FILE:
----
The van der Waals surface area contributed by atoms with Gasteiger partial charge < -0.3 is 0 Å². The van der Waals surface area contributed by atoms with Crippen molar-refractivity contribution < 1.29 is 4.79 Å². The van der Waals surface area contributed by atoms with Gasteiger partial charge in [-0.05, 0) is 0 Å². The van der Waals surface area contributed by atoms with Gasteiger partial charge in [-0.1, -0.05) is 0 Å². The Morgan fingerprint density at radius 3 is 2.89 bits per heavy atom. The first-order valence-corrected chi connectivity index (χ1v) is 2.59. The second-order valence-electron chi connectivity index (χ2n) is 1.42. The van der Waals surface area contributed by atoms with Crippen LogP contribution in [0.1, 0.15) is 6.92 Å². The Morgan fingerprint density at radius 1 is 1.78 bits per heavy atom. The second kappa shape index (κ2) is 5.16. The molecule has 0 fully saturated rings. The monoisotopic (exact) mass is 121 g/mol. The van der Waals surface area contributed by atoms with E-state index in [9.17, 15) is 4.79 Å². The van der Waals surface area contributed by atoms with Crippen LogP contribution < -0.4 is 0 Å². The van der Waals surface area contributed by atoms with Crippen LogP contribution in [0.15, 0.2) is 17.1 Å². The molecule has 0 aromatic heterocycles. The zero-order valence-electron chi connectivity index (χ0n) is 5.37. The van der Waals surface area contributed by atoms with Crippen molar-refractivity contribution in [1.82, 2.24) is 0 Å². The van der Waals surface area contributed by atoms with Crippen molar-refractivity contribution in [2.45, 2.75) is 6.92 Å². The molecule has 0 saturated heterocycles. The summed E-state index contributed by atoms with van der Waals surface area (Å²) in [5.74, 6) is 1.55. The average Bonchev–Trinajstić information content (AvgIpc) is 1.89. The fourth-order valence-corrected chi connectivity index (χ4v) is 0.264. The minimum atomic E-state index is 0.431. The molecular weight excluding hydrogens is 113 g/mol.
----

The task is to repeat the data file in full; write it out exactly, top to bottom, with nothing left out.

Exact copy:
The van der Waals surface area contributed by atoms with Gasteiger partial charge < -0.3 is 0 Å². The van der Waals surface area contributed by atoms with Crippen molar-refractivity contribution < 1.29 is 4.79 Å². The van der Waals surface area contributed by atoms with Gasteiger partial charge in [-0.05, 0) is 0 Å². The van der Waals surface area contributed by atoms with Gasteiger partial charge in [-0.1, -0.05) is 0 Å². The Morgan fingerprint density at radius 3 is 2.89 bits per heavy atom. The first-order valence-corrected chi connectivity index (χ1v) is 2.59. The second-order valence-electron chi connectivity index (χ2n) is 1.42. The van der Waals surface area contributed by atoms with Crippen LogP contribution in [0.1, 0.15) is 6.92 Å². The Morgan fingerprint density at radius 1 is 1.78 bits per heavy atom. The second kappa shape index (κ2) is 5.16. The molecule has 0 fully saturated rings. The monoisotopic (exact) mass is 121 g/mol. The van der Waals surface area contributed by atoms with E-state index in [9.17, 15) is 4.79 Å². The van der Waals surface area contributed by atoms with Crippen LogP contribution < -0.4 is 0 Å². The van der Waals surface area contributed by atoms with Crippen LogP contribution in [0.15, 0.2) is 17.1 Å². The molecule has 0 aromatic heterocycles. The zero-order valence-electron chi connectivity index (χ0n) is 5.37. The van der Waals surface area contributed by atoms with Crippen molar-refractivity contribution in [1.82, 2.24) is 0 Å². The van der Waals surface area contributed by atoms with Crippen molar-refractivity contribution in [2.45, 2.75) is 6.92 Å². The molecule has 0 saturated heterocycles. The summed E-state index contributed by atoms with van der Waals surface area (Å²) in [5.74, 6) is 1.55. The average Bonchev–Trinajstić information content (AvgIpc) is 1.89. The fourth-order valence-corrected chi connectivity index (χ4v) is 0.264. The minimum atomic E-state index is 0.431. The molecular weight excluding hydrogens is 113 g/mol.